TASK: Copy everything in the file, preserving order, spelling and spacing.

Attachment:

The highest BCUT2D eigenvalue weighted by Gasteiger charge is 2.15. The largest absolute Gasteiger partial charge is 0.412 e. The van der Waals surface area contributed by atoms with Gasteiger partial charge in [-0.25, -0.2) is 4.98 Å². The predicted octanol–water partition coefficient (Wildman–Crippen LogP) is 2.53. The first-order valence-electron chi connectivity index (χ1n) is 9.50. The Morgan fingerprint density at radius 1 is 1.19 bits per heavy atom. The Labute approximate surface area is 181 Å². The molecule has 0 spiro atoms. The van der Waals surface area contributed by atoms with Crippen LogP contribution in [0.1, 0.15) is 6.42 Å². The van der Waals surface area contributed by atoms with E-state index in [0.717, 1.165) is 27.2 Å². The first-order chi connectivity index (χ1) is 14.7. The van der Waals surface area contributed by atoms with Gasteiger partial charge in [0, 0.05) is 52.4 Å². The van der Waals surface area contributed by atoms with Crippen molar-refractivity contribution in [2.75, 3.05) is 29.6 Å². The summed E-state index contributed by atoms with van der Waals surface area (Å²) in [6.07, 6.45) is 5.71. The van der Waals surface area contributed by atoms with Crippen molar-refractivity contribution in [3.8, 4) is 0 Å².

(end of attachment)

The highest BCUT2D eigenvalue weighted by Gasteiger charge is 2.15. The largest absolute Gasteiger partial charge is 0.412 e. The van der Waals surface area contributed by atoms with Gasteiger partial charge in [-0.25, -0.2) is 4.98 Å². The predicted octanol–water partition coefficient (Wildman–Crippen LogP) is 2.53. The first-order valence-electron chi connectivity index (χ1n) is 9.50. The Morgan fingerprint density at radius 1 is 1.19 bits per heavy atom. The Labute approximate surface area is 181 Å². The molecule has 0 spiro atoms. The van der Waals surface area contributed by atoms with Crippen LogP contribution in [0.1, 0.15) is 6.42 Å². The van der Waals surface area contributed by atoms with E-state index in [0.717, 1.165) is 27.2 Å². The first-order chi connectivity index (χ1) is 14.7. The van der Waals surface area contributed by atoms with Gasteiger partial charge in [0, 0.05) is 52.4 Å². The van der Waals surface area contributed by atoms with Crippen molar-refractivity contribution in [2.75, 3.05) is 29.6 Å². The summed E-state index contributed by atoms with van der Waals surface area (Å²) in [6.07, 6.45) is 5.71. The van der Waals surface area contributed by atoms with Crippen molar-refractivity contribution in [3.8, 4) is 0 Å².